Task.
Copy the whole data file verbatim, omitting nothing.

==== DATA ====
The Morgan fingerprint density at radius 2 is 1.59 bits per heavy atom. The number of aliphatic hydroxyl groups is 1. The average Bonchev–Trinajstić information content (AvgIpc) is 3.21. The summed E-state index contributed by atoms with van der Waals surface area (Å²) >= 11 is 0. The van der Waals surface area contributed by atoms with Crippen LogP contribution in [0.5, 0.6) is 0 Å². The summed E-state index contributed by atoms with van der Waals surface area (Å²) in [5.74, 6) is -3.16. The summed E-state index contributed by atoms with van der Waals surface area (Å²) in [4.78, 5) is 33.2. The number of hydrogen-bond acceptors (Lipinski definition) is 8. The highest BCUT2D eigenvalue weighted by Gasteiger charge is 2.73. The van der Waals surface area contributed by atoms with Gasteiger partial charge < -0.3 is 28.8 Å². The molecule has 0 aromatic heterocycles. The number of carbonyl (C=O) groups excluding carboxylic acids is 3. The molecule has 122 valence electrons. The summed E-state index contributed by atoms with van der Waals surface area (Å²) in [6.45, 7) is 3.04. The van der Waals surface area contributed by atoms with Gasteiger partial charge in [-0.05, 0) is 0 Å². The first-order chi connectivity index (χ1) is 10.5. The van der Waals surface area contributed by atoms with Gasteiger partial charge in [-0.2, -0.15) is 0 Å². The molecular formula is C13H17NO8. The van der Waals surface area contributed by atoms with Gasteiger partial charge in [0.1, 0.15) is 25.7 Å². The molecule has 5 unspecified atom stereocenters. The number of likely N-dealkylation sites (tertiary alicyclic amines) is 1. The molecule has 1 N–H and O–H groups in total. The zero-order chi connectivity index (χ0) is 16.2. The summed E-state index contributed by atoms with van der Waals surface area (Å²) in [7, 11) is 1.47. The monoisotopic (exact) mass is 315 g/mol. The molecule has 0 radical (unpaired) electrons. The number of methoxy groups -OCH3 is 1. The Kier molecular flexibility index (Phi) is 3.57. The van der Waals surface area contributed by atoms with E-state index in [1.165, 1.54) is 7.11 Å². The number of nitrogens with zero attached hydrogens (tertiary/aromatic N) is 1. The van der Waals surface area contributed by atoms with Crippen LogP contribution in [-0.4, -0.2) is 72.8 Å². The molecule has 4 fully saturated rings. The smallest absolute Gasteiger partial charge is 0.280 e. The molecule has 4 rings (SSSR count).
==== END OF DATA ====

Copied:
The Morgan fingerprint density at radius 2 is 1.59 bits per heavy atom. The number of aliphatic hydroxyl groups is 1. The average Bonchev–Trinajstić information content (AvgIpc) is 3.21. The summed E-state index contributed by atoms with van der Waals surface area (Å²) >= 11 is 0. The van der Waals surface area contributed by atoms with Crippen LogP contribution in [0.5, 0.6) is 0 Å². The summed E-state index contributed by atoms with van der Waals surface area (Å²) in [5.74, 6) is -3.16. The summed E-state index contributed by atoms with van der Waals surface area (Å²) in [4.78, 5) is 33.2. The number of hydrogen-bond acceptors (Lipinski definition) is 8. The highest BCUT2D eigenvalue weighted by Gasteiger charge is 2.73. The van der Waals surface area contributed by atoms with Gasteiger partial charge < -0.3 is 28.8 Å². The molecule has 0 aromatic heterocycles. The number of carbonyl (C=O) groups excluding carboxylic acids is 3. The molecule has 122 valence electrons. The summed E-state index contributed by atoms with van der Waals surface area (Å²) in [6.45, 7) is 3.04. The van der Waals surface area contributed by atoms with Gasteiger partial charge in [-0.05, 0) is 0 Å². The first-order chi connectivity index (χ1) is 10.5. The van der Waals surface area contributed by atoms with Gasteiger partial charge in [-0.2, -0.15) is 0 Å². The molecular formula is C13H17NO8. The van der Waals surface area contributed by atoms with Gasteiger partial charge in [0.1, 0.15) is 25.7 Å². The molecule has 5 unspecified atom stereocenters. The number of likely N-dealkylation sites (tertiary alicyclic amines) is 1. The molecule has 1 N–H and O–H groups in total. The zero-order chi connectivity index (χ0) is 16.2. The summed E-state index contributed by atoms with van der Waals surface area (Å²) in [7, 11) is 1.47. The monoisotopic (exact) mass is 315 g/mol. The molecule has 0 radical (unpaired) electrons. The number of methoxy groups -OCH3 is 1. The Kier molecular flexibility index (Phi) is 3.57. The van der Waals surface area contributed by atoms with E-state index in [1.165, 1.54) is 7.11 Å². The number of nitrogens with zero attached hydrogens (tertiary/aromatic N) is 1. The van der Waals surface area contributed by atoms with Crippen LogP contribution in [-0.4, -0.2) is 72.8 Å². The molecule has 4 fully saturated rings. The smallest absolute Gasteiger partial charge is 0.280 e. The molecule has 4 rings (SSSR count).